Yeah, that’s a great example. I’m very optimistic about humans and that AI will be a tool or a partner, or in manufacturing, we call them cobots, a coworker and a robot together, and that the things that make us human will be emphasized in our work. And, if you look at the printing press, which is, we’re just going to put words on a page. It’s information that we want to tell people using the printing press; there are lots of mechanical properties to it. But now, if we look at social media and the platforms of the world, the stories and the words that go into them have a much more nuanced and complicated relationship to the people who are reading. And we go from a blank understanding of the information being told to you, and to bring it back to museums, these are the collections that we’ve got: “I went…”, “I stole…”, or “I shot”, or, whatever, “This is my stuff, I want you to see it.” So going back to social media, these are current issues and problems that we’re dealing with and we’re going to make this museum where you can explore how you think about these problems. A 21st-century skill from that might be collaboration, it might be critical thinking, it could be collaborating with people who think completely differently than you and understanding that the languages aren’t the same.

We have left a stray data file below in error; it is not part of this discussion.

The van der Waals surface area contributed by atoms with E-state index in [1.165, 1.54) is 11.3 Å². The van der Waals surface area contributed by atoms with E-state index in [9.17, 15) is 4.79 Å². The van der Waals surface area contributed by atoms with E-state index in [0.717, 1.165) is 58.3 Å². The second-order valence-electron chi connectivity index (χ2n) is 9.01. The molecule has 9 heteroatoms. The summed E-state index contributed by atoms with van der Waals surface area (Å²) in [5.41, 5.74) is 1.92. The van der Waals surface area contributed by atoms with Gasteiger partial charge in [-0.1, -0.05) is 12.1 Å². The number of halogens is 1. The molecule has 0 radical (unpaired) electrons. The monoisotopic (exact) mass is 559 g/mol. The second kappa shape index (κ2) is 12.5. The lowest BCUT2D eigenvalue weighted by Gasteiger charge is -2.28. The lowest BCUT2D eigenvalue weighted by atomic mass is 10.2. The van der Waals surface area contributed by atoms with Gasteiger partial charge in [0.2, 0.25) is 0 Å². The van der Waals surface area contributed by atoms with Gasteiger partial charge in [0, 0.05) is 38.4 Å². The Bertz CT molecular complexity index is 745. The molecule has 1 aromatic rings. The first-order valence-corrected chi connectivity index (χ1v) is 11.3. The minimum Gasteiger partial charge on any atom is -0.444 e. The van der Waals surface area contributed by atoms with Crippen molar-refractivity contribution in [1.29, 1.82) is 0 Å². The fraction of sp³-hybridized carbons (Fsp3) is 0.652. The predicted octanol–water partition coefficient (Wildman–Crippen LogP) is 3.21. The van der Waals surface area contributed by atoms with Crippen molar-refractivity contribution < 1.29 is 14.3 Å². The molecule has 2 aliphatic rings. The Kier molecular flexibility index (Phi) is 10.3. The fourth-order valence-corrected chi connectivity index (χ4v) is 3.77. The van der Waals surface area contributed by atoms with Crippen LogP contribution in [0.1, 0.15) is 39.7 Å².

I have no idea what you just said to me, I have a design for a theater background. So when you’re saying those things, I’m interpreting them visually, and they’re going to be wrong because I’ve never cut someone’s face open. However, if I asked you to think about translating an 8.5 x 11 piece of paper into a living experience, that could be hard for some people—maybe not you, but other people that you have trained with. And so the two of us would have to come together to look at what the values are, what’s the story that we’re trying to tell, who is involved in the story, and who’s allowed to be a part of it, and who’s not there, and why are they not there?